sustainability analysts with a variety of backgrounds, though in-depth knowledge of finance and sustainability is a must. A good time to apply for these positions is April through August, when the majority of the index analysis is conducted. Goldman Sachs released a report at the UN Global Compact Summit in July stating that companies considered leaders in environmental, social, and governance (ESG) policies also are leaders in stock performance — by an average of 25 percent.

The Business Angle
“Stakeholder expectation for corporate environmental performance is a rapidly changing landscape,” says Stewart. Today, it is necessary to align environmental responsibility with business success. For this reason, Stewart notes an increasing number of companies seeking guidance from environmental professionals who also have business savvy.

“A major change within the profession will be an increased need for multidisciplinary professionals with business knowledge and environmental expertise. The majority of companies need candidates who can navigate a profit-and-loss statement and present to senior executives in their language, as well as understand the environmental science, the credible players, and the stakeholder trends,” said Stewart. These multidisciplinary professionals are able to see “the big picture” and are better equipped to solve real-world problems.

Product Development
The verdict is in—the burning of coal and oil has increased concentrations of heat-trapping gases in the atmosphere and now the race is on for companies to create new products and services to mitigate our dependency on these resources. A report by Riedel Marketing Group, entitled HomeTrend Brief: The Environmental Movement Past, Present, and Future, predicts the market for environmentally friendly products will grow significantly over the next four years as more Americans recognize the need to protect the environment on an individual basis.

As an example of companies’ commitments to developing eco-friendly products and services, GE has already doubled its budget to $1.5 billion for technology research and development to reduce energy consumption and waste. The company’s Ecomagination products generated $10 billion in revenue in 2005 and are forecast to exceed $20 billion by 2010.

Using research from the Natural Resources Defense Fund’s Creating the California Cleantech Cluster, as companies continue to invest in new products and

Hot Jobs

Emissions brokers: Since 2003, brokers have been able to trade greenhouse gas emission credits on the Chicago Climate Exchange. These brokers identify projects that are eligible for receiving carbon credits and help buyers and sellers connect. Global carbon credit trading doubled to $28 billion from 2005 to 2006 and the market could be worth trillions of dollars over the next decade if the U.S. adopts a mandatory emissions credit trading system.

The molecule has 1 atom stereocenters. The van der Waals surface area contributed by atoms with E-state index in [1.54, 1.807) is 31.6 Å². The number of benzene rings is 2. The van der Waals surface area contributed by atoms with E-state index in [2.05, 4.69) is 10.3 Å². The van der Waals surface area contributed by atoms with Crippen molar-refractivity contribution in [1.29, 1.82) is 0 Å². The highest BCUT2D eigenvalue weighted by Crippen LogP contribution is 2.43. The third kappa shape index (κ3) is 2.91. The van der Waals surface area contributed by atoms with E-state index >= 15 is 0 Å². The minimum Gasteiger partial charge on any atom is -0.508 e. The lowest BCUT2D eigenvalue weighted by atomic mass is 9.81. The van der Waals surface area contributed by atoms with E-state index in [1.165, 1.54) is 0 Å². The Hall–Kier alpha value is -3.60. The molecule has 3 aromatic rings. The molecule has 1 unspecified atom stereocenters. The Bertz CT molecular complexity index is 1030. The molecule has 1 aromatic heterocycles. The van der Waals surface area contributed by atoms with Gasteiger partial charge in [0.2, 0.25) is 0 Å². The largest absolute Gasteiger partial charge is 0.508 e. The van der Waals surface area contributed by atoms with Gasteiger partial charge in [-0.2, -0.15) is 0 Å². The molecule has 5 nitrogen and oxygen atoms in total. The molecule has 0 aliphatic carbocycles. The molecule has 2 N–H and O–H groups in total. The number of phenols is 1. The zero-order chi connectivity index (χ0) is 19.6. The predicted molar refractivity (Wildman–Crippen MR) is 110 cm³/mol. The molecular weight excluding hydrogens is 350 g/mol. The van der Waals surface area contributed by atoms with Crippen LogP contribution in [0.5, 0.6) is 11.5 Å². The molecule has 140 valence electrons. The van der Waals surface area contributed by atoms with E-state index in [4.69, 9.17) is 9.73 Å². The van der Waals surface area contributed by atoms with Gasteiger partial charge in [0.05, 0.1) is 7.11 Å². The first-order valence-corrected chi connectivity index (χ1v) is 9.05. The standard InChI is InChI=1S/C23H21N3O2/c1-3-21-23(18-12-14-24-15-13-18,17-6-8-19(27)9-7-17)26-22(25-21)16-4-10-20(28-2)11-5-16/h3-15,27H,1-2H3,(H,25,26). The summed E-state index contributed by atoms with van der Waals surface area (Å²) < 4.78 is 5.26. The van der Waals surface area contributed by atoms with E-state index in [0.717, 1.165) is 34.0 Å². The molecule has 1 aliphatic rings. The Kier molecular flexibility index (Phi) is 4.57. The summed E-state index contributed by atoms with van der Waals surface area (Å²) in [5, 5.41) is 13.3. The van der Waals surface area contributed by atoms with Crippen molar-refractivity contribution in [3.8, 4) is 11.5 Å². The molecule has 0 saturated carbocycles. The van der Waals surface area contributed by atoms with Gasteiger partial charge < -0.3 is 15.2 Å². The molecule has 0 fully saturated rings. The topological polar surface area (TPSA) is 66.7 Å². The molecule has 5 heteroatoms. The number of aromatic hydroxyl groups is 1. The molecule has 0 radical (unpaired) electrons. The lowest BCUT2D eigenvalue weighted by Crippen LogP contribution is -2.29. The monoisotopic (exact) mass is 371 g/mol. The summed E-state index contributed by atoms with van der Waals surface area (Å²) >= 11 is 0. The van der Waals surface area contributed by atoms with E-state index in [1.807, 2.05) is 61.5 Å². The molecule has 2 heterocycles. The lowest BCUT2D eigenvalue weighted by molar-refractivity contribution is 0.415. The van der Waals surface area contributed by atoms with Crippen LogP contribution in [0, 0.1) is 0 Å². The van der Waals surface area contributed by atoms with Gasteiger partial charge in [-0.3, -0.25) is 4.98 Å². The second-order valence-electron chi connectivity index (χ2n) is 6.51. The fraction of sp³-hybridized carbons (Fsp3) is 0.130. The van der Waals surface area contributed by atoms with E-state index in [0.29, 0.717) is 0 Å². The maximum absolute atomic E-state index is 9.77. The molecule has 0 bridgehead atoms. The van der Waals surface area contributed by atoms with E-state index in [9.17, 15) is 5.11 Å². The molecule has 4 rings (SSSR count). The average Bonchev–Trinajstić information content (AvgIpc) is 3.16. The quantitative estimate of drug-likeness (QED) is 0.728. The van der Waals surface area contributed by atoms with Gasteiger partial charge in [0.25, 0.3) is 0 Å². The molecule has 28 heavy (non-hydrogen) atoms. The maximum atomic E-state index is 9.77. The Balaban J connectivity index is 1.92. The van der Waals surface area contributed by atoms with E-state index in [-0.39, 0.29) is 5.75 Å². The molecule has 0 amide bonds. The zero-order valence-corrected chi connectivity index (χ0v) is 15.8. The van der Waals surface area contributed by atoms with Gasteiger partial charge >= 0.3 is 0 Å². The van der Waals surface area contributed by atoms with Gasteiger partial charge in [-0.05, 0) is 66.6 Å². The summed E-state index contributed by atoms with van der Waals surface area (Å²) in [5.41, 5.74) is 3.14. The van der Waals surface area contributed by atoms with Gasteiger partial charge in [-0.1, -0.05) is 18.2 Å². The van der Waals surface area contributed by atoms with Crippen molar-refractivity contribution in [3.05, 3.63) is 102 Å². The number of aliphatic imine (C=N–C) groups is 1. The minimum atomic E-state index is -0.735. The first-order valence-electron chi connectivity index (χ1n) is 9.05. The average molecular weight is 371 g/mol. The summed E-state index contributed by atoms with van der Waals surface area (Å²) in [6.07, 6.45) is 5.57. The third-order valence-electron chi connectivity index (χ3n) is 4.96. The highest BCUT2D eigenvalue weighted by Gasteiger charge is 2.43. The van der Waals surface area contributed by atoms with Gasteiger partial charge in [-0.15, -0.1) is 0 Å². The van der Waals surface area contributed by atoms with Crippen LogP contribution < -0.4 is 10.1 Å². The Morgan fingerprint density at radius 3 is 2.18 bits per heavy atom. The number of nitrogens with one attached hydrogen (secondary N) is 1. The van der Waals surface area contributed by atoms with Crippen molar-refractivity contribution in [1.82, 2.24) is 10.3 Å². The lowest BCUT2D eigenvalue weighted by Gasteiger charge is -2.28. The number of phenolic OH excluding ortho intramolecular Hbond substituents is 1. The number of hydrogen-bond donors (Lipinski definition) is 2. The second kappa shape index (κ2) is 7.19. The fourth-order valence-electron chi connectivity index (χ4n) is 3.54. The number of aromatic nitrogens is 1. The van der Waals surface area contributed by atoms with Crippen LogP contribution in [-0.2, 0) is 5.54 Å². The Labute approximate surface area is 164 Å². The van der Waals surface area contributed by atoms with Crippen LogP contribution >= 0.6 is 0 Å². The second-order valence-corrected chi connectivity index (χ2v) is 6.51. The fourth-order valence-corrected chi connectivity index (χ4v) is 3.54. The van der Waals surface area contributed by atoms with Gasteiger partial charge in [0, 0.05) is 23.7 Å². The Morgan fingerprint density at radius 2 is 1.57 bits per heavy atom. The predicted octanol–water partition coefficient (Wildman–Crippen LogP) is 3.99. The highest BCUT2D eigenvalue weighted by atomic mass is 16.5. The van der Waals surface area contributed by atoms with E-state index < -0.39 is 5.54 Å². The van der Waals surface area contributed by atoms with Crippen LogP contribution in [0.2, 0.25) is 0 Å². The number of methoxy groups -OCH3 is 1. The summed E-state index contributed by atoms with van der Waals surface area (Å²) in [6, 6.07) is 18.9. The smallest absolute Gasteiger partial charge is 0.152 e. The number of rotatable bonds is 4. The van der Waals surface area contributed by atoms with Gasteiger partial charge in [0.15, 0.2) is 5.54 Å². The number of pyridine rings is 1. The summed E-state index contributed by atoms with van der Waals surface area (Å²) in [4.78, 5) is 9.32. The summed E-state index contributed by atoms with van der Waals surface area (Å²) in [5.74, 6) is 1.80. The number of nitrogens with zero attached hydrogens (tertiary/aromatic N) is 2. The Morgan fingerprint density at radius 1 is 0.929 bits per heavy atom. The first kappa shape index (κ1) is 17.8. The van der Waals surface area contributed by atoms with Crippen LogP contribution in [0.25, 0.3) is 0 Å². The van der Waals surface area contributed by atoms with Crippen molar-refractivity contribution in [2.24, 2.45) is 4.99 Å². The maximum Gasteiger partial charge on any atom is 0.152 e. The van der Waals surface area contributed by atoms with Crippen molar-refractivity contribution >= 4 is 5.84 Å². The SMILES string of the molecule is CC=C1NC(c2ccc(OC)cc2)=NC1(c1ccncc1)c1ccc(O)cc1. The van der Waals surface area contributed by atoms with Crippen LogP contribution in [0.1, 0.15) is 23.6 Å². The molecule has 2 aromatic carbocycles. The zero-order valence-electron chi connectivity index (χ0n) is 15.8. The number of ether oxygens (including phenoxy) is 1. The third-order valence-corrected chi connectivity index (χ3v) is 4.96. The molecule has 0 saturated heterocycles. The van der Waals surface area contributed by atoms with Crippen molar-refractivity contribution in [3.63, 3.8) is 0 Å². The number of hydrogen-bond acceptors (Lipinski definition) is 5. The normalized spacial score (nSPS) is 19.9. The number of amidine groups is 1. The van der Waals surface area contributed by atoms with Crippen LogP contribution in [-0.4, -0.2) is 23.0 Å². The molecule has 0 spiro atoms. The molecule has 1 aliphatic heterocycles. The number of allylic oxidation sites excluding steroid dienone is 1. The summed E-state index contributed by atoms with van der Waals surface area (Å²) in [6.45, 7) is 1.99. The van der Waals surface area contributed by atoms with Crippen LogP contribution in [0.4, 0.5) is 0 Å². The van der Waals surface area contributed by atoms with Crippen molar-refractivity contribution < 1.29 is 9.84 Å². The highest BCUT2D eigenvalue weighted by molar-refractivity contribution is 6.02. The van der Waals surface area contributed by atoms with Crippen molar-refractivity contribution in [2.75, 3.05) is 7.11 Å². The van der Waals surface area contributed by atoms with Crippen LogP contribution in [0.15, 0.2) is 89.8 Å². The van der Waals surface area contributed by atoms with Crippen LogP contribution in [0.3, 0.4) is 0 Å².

Biomimicry engineers: This field studies naturally occurring processes in animals, plants, and microbes to solve human problems. For example, architects and engineers built a mid-rise building in Harare, Zimbabwe that has no air conditioning, yet stays cool thanks to a self-cooling, termite-inspired ventilation system. The UltraCane was inspired by how bats navigate in darkness. The cane uses ultrasonic signals that bounce off objects and alerts users to obstacles.

Green architects: With an increasing demand for energy-efficient buildings, green architecture is becoming mainstream. A growing number of architects are obtaining certification to go green.

Green lobbyist: Environmental advocacy groups have become bigger and better funded in recent years. Companies rely on lobbyists to represent their needs in these changing times.

Renewable fuels engineer/biologist: The ethanol industry is growing at a rapid rate. EPA’s Renewable Fuel Program will increase the volume of renewable fuel required to be blended into gasoline to 7.5 billion gallons by 2012, and as a result, the program will create new markets for farm products, increase energy security, and promote the development of advanced technologies.

Climate risk analyst: Many insurance companies are now offering policies to promote energy efficiency and help reduce global warming. Climate analysts provide the industry with information to determine the risks associated with extreme flooding, storms, or temperature changes.

Ecological economist: These economists determine the value of the environment and the naturally occurring services it provides, like flood control, soil formation, pollination, and food production.

Environmental scientists: The job outlook is expected to grow due to stricter environmental regulations and an increased public awareness of the environment. The Bureau of Labor and Statistics (BLS) expects the strongest job growth to be in privatesector consulting firms.